Comparison of Harvard Study Results with ChiRunning

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Since the release of Dr. Lieberman’s study I’ve had a few requests from folks wanting me to show my test results from a gait analysis I had done at the UVA human performance lab. They’re curious to see how my Ground Reaction Force (GFR) chart compares with the one shown in the Nature video showing a barefoot runner (I’m assuming Lieberman himself) landing on a strike plate with a GFR chart beneath.

In the tests I did at UVA, I was wearing three different pairs of shoes (I was never tested barefoot): tai chi shoes, NB-MF800′s and NB-790′s. I’ve pasted in three graphs below. The first two are of a barefoot runner running with a heel strike, a barefoot runner running with a forefoot landing and the third graph is of me with the graphs of all three of my tests overlaid onto the same chart in three different colors.

GRF for a Heel Striker

GRF for a Heel Striker


GRF for a Forefoot Striker

GRF for a Forefoot Striker


GRF for Danny

GRF for Danny

Notice the differences in GFR between the three runners shown as a multiple of Body Weight measured during the initial weight-bearing phase. The Barefoot runner had a multiple of 1.85 x Body Weight. To make the comparisons fair, let’s assume all three tests were done with a runner who weights 150 lbs., that would mean (with a GFR of 1.85 x Body weight) that his heels were absorbing a force of 277.5 lbs. upon impact. Let’s say that his heel has an area of 5 sq. inches. that would mean that his heels were experiencing an impact of about 55.5 lbs./sq. inch. Ouch!!!

In the second figure, the runner is landing on his forefoot and his GFR is 2.64 x Body Weight during his support phase which figures out to 2.64 x 150 lbs. = 396 lbs. Now let’s say that the area of his forefoot is approximately 16 sq. inches. That would mean that his foot would be absorbing about 24.75 lbs./sq. inch. … or less than half of what the heel striker feels.

In the third figure I’m landing in a midfoot (or fullfoot) strike which means that the entire bottom of my foot is landing as my foot hits the ground. My GFR was measured at 2.47 x Body Weight or 2.47 x 150 lbs. = 370.5 lbs. Now, if the surface area of the entire bottom of my foot is roughly 30 sq. inches. (I’m a size 9.5 shoe), that would mean that the impact felt by my feet would be approximately 12.35 lbs./sq. inch. or half as much as the forefoot striker.  That’s less than 25% of the impact per square inch the heel striker feels and half of what the forefoot striker feels. You can also see that my GFR was the same no matter which shoes I was wearing. I imagine that it would still have been the same had I been tested barefoot… possibly implying that there’s something to be said for working on improving your running technique. It’s about the runner, not the shoe.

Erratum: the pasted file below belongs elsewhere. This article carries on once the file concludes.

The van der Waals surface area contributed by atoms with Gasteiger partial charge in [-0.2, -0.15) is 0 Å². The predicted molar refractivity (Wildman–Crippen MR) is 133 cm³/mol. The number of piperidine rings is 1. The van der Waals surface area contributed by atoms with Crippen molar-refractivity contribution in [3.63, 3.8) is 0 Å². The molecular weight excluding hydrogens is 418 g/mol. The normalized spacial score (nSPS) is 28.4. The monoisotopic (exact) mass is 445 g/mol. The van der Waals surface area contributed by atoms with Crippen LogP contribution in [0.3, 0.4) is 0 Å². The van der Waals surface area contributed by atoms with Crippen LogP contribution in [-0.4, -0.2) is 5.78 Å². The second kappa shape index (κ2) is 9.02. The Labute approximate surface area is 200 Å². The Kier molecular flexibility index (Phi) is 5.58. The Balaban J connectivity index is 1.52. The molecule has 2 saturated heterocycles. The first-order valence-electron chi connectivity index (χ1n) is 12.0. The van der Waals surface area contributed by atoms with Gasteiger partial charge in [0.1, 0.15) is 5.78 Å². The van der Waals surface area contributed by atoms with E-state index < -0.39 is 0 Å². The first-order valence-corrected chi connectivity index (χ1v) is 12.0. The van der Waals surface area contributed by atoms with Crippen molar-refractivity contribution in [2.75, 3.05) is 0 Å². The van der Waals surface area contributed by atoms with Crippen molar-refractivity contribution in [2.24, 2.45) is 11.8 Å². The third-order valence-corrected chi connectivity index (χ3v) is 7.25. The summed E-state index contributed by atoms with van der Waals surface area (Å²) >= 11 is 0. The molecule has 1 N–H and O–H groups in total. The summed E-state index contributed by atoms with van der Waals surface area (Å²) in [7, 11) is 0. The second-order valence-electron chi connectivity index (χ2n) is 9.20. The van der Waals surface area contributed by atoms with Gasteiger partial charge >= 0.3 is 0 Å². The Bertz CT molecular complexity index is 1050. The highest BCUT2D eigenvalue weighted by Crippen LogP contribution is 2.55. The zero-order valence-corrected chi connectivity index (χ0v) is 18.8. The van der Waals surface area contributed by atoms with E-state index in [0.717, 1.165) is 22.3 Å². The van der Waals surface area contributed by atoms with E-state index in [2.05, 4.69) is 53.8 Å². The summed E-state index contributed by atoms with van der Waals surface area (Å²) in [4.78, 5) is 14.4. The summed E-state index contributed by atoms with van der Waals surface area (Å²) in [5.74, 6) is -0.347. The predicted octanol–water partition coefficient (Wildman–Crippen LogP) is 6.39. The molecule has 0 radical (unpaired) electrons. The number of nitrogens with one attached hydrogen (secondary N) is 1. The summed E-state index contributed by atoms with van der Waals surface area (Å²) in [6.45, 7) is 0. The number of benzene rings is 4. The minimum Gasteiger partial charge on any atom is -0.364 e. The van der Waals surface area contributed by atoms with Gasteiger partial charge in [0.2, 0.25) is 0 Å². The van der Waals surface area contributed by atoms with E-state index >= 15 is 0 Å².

I’ve used 150 lbs. as a standard weight for all three runners because I don’t know how much Dr. Leiberman weights. I also used the size of my feet in my calculations because I also don’t know his shoe size. BUT, the point I’m trying to make here is that whether or not you run with shoes on, your impact with the ground will be most if you land in a heel strike because there’s a lot of force going into a relatively small area of your foot. Subsequently, if you land in a forefoot strike, you land with more area of your foot touching the ground and it spreads the force of impact over a larger area thereby reducing the amount of impact per square inch. And lastly, if you land in a fullfoot strike, you spread the impact out over a much larger area and lower your impact per square inch even more still.

Since greater impact with the ground can most likely be directly related to greater incidence of impact injuries, this all boils down to one big question. How do you lower your impact with the ground so that you don’t hurt yourself when you’re running. My premise is that although some types of shoes can reduce shock and impact, it’s the runner who, in the end, is responsible for learning how to manage his or her impact with the ground in a way that consistently works. This is the need that is presented to every runner and it is one of the main reasons why ChiRunning was developed.

Dr. Liebermans study was a good beginning into seeing the difference in impact forces between shod and barefoot runners. Next, I would like to see a study comparing the difference in impact between heel strikers, midfoot strikers and forefoot strikers; with bare feet, with minimal shoes, racing flats, and with your basic high-heeled running shoes.

There are times to run with a forefoot strike. There are times to run with a fullfoot strike. And, there are times to run (believe it or not) with a heel strike. I’ll cover these in a future blog.

Run well…be well,


Posted in Technique, Inside Chi

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